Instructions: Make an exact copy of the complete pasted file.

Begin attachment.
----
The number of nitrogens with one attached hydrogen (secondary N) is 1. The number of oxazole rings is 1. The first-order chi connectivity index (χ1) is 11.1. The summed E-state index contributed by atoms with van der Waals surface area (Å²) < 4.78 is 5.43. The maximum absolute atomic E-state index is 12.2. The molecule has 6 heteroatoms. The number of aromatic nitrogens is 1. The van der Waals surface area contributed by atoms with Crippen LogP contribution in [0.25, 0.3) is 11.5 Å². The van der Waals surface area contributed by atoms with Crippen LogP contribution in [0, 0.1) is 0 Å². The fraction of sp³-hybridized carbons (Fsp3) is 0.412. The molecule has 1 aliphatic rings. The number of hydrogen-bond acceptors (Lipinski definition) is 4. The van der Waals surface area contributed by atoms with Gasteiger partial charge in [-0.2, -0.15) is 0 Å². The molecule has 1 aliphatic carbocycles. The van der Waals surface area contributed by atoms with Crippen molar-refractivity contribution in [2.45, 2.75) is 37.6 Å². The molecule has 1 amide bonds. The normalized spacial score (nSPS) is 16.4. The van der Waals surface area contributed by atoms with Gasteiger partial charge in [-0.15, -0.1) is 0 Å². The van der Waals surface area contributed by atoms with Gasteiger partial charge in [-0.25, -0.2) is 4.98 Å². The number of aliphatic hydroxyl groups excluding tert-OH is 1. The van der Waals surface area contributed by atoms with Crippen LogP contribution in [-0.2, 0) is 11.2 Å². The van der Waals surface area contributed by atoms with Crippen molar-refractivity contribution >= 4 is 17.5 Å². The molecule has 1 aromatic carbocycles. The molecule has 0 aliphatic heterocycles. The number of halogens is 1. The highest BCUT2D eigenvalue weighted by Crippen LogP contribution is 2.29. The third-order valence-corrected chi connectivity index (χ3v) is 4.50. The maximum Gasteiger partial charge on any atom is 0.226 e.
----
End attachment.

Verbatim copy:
The number of nitrogens with one attached hydrogen (secondary N) is 1. The number of oxazole rings is 1. The first-order chi connectivity index (χ1) is 11.1. The summed E-state index contributed by atoms with van der Waals surface area (Å²) < 4.78 is 5.43. The maximum absolute atomic E-state index is 12.2. The molecule has 6 heteroatoms. The number of aromatic nitrogens is 1. The van der Waals surface area contributed by atoms with Crippen LogP contribution in [0.25, 0.3) is 11.5 Å². The van der Waals surface area contributed by atoms with Crippen LogP contribution in [0, 0.1) is 0 Å². The fraction of sp³-hybridized carbons (Fsp3) is 0.412. The molecule has 1 aliphatic rings. The number of hydrogen-bond acceptors (Lipinski definition) is 4. The van der Waals surface area contributed by atoms with Gasteiger partial charge in [-0.2, -0.15) is 0 Å². The molecule has 1 aliphatic carbocycles. The van der Waals surface area contributed by atoms with Crippen molar-refractivity contribution in [2.45, 2.75) is 37.6 Å². The molecule has 1 amide bonds. The normalized spacial score (nSPS) is 16.4. The van der Waals surface area contributed by atoms with Gasteiger partial charge in [-0.15, -0.1) is 0 Å². The van der Waals surface area contributed by atoms with Gasteiger partial charge in [-0.25, -0.2) is 4.98 Å². The number of aliphatic hydroxyl groups excluding tert-OH is 1. The van der Waals surface area contributed by atoms with Crippen LogP contribution in [-0.2, 0) is 11.2 Å². The van der Waals surface area contributed by atoms with Crippen molar-refractivity contribution >= 4 is 17.5 Å². The molecule has 1 aromatic carbocycles. The molecule has 0 aliphatic heterocycles. The number of halogens is 1. The highest BCUT2D eigenvalue weighted by Crippen LogP contribution is 2.29. The third-order valence-corrected chi connectivity index (χ3v) is 4.50. The maximum Gasteiger partial charge on any atom is 0.226 e.